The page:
Then you have some end dates that are 20 days from start date and some that are just 5 days from the start date.

Are you trying to say that an end date just goes to the next start date in sequence? Well if so, then we still have a conflict in your sample data in that that sequence is still not consistent.

We still need to have a more precise and clear set of rules to follow. We need to have a better set of data.



Jason AKA CirqueDeSQLeil
I have given a name to my pain...
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SQL RNNR

Posting Performance Based Questions - Gail Shaw

Luis Cazares
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I agree that your expected results are wrong because you have an enddate greater than the startdate and that will generate a problem in the next row (rows 3 & 4).
This might give you an idea of what you need to solve your problem, even if I don't understand your "First Date" parameter.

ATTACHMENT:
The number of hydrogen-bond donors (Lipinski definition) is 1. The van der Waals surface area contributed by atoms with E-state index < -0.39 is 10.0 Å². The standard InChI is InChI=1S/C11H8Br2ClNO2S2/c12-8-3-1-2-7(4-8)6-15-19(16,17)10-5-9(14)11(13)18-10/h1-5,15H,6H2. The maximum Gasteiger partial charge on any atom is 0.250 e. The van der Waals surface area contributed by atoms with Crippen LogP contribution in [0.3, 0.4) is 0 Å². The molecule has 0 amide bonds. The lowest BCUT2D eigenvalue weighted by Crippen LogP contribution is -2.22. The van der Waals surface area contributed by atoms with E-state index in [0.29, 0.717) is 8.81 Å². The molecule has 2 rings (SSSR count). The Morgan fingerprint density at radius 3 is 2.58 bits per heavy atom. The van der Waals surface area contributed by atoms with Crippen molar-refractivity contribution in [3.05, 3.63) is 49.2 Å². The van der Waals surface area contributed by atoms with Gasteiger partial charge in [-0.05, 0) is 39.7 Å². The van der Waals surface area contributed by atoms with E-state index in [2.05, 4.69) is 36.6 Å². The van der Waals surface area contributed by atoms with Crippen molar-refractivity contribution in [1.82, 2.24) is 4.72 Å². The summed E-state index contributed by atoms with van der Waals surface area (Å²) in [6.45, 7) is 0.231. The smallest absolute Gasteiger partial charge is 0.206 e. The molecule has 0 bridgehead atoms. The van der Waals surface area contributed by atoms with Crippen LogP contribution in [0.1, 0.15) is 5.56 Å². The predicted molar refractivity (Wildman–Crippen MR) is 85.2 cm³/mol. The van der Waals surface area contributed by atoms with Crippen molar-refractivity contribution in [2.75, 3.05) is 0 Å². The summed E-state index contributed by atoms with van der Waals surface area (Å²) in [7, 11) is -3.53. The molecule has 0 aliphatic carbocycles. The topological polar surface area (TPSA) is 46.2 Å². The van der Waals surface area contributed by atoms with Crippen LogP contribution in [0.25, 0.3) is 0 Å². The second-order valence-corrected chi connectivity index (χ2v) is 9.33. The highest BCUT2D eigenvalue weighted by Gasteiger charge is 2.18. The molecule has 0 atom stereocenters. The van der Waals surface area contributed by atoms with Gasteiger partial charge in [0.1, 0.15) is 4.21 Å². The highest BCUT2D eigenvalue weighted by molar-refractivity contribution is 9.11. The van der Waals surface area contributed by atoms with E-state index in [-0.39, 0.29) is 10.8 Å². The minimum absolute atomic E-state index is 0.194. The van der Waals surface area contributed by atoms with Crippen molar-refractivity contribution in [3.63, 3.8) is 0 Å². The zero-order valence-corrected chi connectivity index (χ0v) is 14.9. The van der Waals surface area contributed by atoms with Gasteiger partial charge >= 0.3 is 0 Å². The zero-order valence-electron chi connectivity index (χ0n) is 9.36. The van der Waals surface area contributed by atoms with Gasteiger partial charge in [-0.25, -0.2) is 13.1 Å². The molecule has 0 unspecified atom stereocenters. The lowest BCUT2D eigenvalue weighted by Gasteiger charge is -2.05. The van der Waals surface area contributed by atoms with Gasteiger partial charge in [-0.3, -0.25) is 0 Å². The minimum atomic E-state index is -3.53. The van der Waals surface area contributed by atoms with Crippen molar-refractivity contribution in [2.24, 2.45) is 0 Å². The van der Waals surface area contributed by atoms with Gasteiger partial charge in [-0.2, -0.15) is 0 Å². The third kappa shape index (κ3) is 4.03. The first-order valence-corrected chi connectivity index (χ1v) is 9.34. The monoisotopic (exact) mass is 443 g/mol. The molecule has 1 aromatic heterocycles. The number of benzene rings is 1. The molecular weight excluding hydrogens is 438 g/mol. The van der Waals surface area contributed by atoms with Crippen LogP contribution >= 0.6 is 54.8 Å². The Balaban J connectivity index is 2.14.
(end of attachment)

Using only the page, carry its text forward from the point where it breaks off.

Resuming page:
WITH CTE AS(
SELECT *,
ROW_NUMBER() OVER( PARTITION BY id, YEAR(StartDate) ORDER BY startdate) rn,
YEAR(StartDate) DateYear
FROM #table
)
SELECT c1.id,
c1.cid,
c1.startdate,
ISNULL( c2.startdate - 1, CASE WHEN DATEADD(YEAR, DATEDIFF(YEAR, 0, c1.startdate) + 1, 0) < GETDATE()
THEN DATEADD(YEAR, DATEDIFF(YEAR, 0, c1.startdate) + 1, 0) END)
FROM CTE c1
LEFT
JOIN CTE c2 ON c1.DateYear = c2.DateYear
AND c1.id = c2.id
AND c1.rn = c2.rn - 1
ORDER BY c1.id, c1.startdate DESC



EDIT: Code Formatting.


Luis C.
General Disclaimer:
Are you seriously taking the advice and code from someone from the internet without testing it? Do you at least understand it? Or can it easily kill your server?